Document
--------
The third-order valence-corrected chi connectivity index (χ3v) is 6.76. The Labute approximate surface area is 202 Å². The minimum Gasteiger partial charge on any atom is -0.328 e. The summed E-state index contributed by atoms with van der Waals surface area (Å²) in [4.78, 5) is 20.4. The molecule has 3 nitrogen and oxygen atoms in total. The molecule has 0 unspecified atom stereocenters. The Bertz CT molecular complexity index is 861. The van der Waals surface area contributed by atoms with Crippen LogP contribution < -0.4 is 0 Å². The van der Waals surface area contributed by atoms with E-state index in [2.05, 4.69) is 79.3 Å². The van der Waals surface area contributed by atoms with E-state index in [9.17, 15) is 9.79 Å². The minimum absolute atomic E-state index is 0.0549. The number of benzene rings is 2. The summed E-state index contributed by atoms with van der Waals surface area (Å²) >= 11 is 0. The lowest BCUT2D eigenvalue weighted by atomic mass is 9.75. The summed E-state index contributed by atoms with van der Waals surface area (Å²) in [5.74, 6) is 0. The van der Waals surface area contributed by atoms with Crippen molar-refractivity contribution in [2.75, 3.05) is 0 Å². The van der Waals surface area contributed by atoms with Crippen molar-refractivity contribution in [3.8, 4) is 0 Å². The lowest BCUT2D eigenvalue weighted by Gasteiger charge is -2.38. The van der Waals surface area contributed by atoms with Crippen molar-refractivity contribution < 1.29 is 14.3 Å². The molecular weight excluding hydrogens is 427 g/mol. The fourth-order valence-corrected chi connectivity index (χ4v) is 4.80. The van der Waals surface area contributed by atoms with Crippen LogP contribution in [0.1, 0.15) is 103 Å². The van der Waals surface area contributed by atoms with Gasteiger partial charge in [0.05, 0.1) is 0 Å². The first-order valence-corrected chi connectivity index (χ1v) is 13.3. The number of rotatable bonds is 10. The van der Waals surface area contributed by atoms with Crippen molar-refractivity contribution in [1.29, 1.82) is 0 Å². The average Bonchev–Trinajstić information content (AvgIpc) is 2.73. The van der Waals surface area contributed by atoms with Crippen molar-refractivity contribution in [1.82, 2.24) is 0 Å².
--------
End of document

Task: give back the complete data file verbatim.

The third-order valence-corrected chi connectivity index (χ3v) is 6.76. The Labute approximate surface area is 202 Å². The minimum Gasteiger partial charge on any atom is -0.328 e. The summed E-state index contributed by atoms with van der Waals surface area (Å²) in [4.78, 5) is 20.4. The molecule has 3 nitrogen and oxygen atoms in total. The molecule has 0 unspecified atom stereocenters. The Bertz CT molecular complexity index is 861. The van der Waals surface area contributed by atoms with Crippen LogP contribution < -0.4 is 0 Å². The van der Waals surface area contributed by atoms with E-state index in [2.05, 4.69) is 79.3 Å². The van der Waals surface area contributed by atoms with E-state index in [9.17, 15) is 9.79 Å². The minimum absolute atomic E-state index is 0.0549. The number of benzene rings is 2. The summed E-state index contributed by atoms with van der Waals surface area (Å²) >= 11 is 0. The lowest BCUT2D eigenvalue weighted by atomic mass is 9.75. The summed E-state index contributed by atoms with van der Waals surface area (Å²) in [5.74, 6) is 0. The van der Waals surface area contributed by atoms with Crippen molar-refractivity contribution in [2.75, 3.05) is 0 Å². The van der Waals surface area contributed by atoms with Crippen molar-refractivity contribution in [3.8, 4) is 0 Å². The lowest BCUT2D eigenvalue weighted by Gasteiger charge is -2.38. The van der Waals surface area contributed by atoms with Crippen molar-refractivity contribution < 1.29 is 14.3 Å². The molecular weight excluding hydrogens is 427 g/mol. The fourth-order valence-corrected chi connectivity index (χ4v) is 4.80. The van der Waals surface area contributed by atoms with Crippen LogP contribution in [0.1, 0.15) is 103 Å². The van der Waals surface area contributed by atoms with Gasteiger partial charge in [0.05, 0.1) is 0 Å². The first-order valence-corrected chi connectivity index (χ1v) is 13.3. The number of rotatable bonds is 10. The van der Waals surface area contributed by atoms with Crippen molar-refractivity contribution in [1.29, 1.82) is 0 Å². The average Bonchev–Trinajstić information content (AvgIpc) is 2.73. The van der Waals surface area contributed by atoms with Crippen molar-refractivity contribution in [1.82, 2.24) is 0 Å².